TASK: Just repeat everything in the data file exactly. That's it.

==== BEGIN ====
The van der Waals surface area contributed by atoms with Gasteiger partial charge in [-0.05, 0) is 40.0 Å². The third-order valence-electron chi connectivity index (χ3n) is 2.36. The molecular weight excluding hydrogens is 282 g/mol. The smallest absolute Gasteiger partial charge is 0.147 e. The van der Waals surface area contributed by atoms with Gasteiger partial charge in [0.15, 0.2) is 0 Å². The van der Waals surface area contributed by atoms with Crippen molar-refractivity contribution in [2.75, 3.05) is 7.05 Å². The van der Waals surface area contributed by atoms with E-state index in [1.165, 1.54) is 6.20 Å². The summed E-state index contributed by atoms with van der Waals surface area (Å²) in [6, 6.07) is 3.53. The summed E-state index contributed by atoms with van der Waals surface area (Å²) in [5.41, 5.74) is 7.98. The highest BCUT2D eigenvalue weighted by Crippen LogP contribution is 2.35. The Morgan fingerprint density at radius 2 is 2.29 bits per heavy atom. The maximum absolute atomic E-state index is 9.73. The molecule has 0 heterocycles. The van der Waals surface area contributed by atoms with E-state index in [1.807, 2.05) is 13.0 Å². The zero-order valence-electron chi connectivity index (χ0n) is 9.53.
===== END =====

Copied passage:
The van der Waals surface area contributed by atoms with Gasteiger partial charge in [-0.05, 0) is 40.0 Å². The third-order valence-electron chi connectivity index (χ3n) is 2.36. The molecular weight excluding hydrogens is 282 g/mol. The smallest absolute Gasteiger partial charge is 0.147 e. The van der Waals surface area contributed by atoms with Gasteiger partial charge in [0.15, 0.2) is 0 Å². The van der Waals surface area contributed by atoms with Crippen molar-refractivity contribution in [2.75, 3.05) is 7.05 Å². The van der Waals surface area contributed by atoms with E-state index in [1.165, 1.54) is 6.20 Å². The summed E-state index contributed by atoms with van der Waals surface area (Å²) in [6, 6.07) is 3.53. The summed E-state index contributed by atoms with van der Waals surface area (Å²) in [5.41, 5.74) is 7.98. The highest BCUT2D eigenvalue weighted by Crippen LogP contribution is 2.35. The Morgan fingerprint density at radius 2 is 2.29 bits per heavy atom. The maximum absolute atomic E-state index is 9.73. The molecule has 0 heterocycles. The van der Waals surface area contributed by atoms with E-state index in [1.807, 2.05) is 13.0 Å². The zero-order valence-electron chi connectivity index (χ0n) is 9.53.